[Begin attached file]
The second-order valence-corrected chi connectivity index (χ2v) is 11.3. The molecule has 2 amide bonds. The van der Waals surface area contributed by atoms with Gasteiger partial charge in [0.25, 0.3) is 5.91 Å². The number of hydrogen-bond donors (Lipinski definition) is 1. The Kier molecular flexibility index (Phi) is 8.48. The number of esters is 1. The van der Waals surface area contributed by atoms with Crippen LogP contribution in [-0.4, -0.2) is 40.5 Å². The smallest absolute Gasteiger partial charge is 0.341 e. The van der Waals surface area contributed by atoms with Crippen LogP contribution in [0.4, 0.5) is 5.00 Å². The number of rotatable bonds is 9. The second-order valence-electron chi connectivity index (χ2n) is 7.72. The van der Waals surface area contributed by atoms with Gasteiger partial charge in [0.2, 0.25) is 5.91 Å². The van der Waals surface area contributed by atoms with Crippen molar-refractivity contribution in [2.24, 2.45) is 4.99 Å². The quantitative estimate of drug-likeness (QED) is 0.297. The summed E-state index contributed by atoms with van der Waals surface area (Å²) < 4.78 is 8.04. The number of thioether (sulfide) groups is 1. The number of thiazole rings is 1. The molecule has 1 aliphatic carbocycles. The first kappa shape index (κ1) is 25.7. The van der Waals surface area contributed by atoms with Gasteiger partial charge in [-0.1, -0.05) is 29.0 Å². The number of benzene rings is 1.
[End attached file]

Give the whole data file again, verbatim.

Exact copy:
The second-order valence-corrected chi connectivity index (χ2v) is 11.3. The molecule has 2 amide bonds. The van der Waals surface area contributed by atoms with Gasteiger partial charge in [0.25, 0.3) is 5.91 Å². The number of hydrogen-bond donors (Lipinski definition) is 1. The Kier molecular flexibility index (Phi) is 8.48. The number of esters is 1. The van der Waals surface area contributed by atoms with Crippen LogP contribution in [-0.4, -0.2) is 40.5 Å². The smallest absolute Gasteiger partial charge is 0.341 e. The van der Waals surface area contributed by atoms with Crippen LogP contribution in [0.4, 0.5) is 5.00 Å². The number of rotatable bonds is 9. The second-order valence-electron chi connectivity index (χ2n) is 7.72. The van der Waals surface area contributed by atoms with Gasteiger partial charge in [0.2, 0.25) is 5.91 Å². The van der Waals surface area contributed by atoms with Crippen molar-refractivity contribution in [2.24, 2.45) is 4.99 Å². The quantitative estimate of drug-likeness (QED) is 0.297. The summed E-state index contributed by atoms with van der Waals surface area (Å²) < 4.78 is 8.04. The number of thioether (sulfide) groups is 1. The number of thiazole rings is 1. The molecule has 1 aliphatic carbocycles. The first kappa shape index (κ1) is 25.7. The van der Waals surface area contributed by atoms with Gasteiger partial charge in [-0.1, -0.05) is 29.0 Å². The number of benzene rings is 1.